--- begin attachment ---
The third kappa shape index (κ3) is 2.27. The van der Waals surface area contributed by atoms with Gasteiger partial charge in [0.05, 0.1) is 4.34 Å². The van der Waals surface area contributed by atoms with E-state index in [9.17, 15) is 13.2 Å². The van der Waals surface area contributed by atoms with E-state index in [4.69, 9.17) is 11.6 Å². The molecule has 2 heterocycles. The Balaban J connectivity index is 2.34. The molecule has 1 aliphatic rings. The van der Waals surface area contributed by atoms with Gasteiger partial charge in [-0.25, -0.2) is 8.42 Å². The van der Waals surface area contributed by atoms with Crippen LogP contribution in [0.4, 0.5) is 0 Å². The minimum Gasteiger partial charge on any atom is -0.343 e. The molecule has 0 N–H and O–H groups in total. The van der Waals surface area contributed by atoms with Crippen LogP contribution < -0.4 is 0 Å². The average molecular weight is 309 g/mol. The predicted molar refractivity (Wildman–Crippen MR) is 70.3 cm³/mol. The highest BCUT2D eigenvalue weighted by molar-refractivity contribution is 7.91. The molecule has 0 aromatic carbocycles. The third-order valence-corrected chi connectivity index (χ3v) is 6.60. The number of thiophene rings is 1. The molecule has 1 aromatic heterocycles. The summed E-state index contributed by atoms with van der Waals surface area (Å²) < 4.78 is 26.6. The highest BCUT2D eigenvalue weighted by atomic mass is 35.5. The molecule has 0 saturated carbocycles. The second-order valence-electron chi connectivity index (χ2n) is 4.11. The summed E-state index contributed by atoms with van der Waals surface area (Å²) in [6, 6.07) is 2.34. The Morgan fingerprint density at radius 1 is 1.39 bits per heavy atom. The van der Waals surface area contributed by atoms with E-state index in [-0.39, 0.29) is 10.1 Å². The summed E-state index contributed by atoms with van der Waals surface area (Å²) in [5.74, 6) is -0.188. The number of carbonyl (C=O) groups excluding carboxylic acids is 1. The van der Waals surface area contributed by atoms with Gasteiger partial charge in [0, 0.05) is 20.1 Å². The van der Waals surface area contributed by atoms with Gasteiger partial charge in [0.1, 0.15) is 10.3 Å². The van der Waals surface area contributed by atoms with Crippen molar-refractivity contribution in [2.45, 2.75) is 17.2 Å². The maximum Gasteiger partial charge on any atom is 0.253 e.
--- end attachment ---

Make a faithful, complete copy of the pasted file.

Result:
The third kappa shape index (κ3) is 2.27. The van der Waals surface area contributed by atoms with Gasteiger partial charge in [0.05, 0.1) is 4.34 Å². The van der Waals surface area contributed by atoms with E-state index in [9.17, 15) is 13.2 Å². The van der Waals surface area contributed by atoms with E-state index in [4.69, 9.17) is 11.6 Å². The molecule has 2 heterocycles. The Balaban J connectivity index is 2.34. The molecule has 1 aliphatic rings. The van der Waals surface area contributed by atoms with Gasteiger partial charge in [-0.25, -0.2) is 8.42 Å². The van der Waals surface area contributed by atoms with Crippen LogP contribution in [0.4, 0.5) is 0 Å². The minimum Gasteiger partial charge on any atom is -0.343 e. The molecule has 0 N–H and O–H groups in total. The van der Waals surface area contributed by atoms with Crippen LogP contribution < -0.4 is 0 Å². The average molecular weight is 309 g/mol. The predicted molar refractivity (Wildman–Crippen MR) is 70.3 cm³/mol. The highest BCUT2D eigenvalue weighted by molar-refractivity contribution is 7.91. The molecule has 0 aromatic carbocycles. The third-order valence-corrected chi connectivity index (χ3v) is 6.60. The number of thiophene rings is 1. The molecule has 1 aromatic heterocycles. The summed E-state index contributed by atoms with van der Waals surface area (Å²) < 4.78 is 26.6. The highest BCUT2D eigenvalue weighted by atomic mass is 35.5. The molecule has 0 saturated carbocycles. The second-order valence-electron chi connectivity index (χ2n) is 4.11. The summed E-state index contributed by atoms with van der Waals surface area (Å²) in [6, 6.07) is 2.34. The Morgan fingerprint density at radius 1 is 1.39 bits per heavy atom. The van der Waals surface area contributed by atoms with E-state index in [-0.39, 0.29) is 10.1 Å². The summed E-state index contributed by atoms with van der Waals surface area (Å²) in [5.74, 6) is -0.188. The number of carbonyl (C=O) groups excluding carboxylic acids is 1. The van der Waals surface area contributed by atoms with Gasteiger partial charge in [0, 0.05) is 20.1 Å². The van der Waals surface area contributed by atoms with Gasteiger partial charge in [0.1, 0.15) is 10.3 Å². The van der Waals surface area contributed by atoms with Crippen molar-refractivity contribution in [2.45, 2.75) is 17.2 Å². The maximum Gasteiger partial charge on any atom is 0.253 e.